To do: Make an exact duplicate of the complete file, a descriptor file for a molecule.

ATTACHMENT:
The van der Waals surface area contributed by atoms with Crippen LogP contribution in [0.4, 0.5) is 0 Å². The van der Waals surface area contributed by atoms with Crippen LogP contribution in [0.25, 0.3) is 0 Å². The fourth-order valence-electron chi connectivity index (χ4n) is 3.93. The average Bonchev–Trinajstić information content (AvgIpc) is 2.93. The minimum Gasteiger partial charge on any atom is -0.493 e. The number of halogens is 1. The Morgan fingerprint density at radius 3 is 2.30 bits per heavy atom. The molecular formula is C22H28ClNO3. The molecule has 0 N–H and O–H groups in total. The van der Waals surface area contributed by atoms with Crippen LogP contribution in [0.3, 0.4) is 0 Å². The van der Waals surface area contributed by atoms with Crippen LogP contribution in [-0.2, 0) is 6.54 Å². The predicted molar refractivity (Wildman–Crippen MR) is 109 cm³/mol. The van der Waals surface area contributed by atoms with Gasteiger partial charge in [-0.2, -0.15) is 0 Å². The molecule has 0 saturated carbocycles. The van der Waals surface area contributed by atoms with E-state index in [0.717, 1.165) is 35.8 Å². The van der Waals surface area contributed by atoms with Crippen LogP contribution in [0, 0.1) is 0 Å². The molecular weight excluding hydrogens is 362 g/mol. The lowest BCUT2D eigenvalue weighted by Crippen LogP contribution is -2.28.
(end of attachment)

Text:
The van der Waals surface area contributed by atoms with Crippen LogP contribution in [0.4, 0.5) is 0 Å². The van der Waals surface area contributed by atoms with Crippen LogP contribution in [0.25, 0.3) is 0 Å². The fourth-order valence-electron chi connectivity index (χ4n) is 3.93. The average Bonchev–Trinajstić information content (AvgIpc) is 2.93. The minimum Gasteiger partial charge on any atom is -0.493 e. The number of halogens is 1. The Morgan fingerprint density at radius 3 is 2.30 bits per heavy atom. The molecular formula is C22H28ClNO3. The molecule has 0 N–H and O–H groups in total. The van der Waals surface area contributed by atoms with Crippen LogP contribution in [0.3, 0.4) is 0 Å². The van der Waals surface area contributed by atoms with Crippen LogP contribution in [-0.2, 0) is 6.54 Å². The predicted molar refractivity (Wildman–Crippen MR) is 109 cm³/mol. The van der Waals surface area contributed by atoms with Gasteiger partial charge in [-0.2, -0.15) is 0 Å². The molecule has 0 saturated carbocycles. The van der Waals surface area contributed by atoms with E-state index in [0.717, 1.165) is 35.8 Å². The van der Waals surface area contributed by atoms with Crippen LogP contribution in [0, 0.1) is 0 Å². The molecular weight excluding hydrogens is 362 g/mol. The lowest BCUT2D eigenvalue weighted by Crippen LogP contribution is -2.28.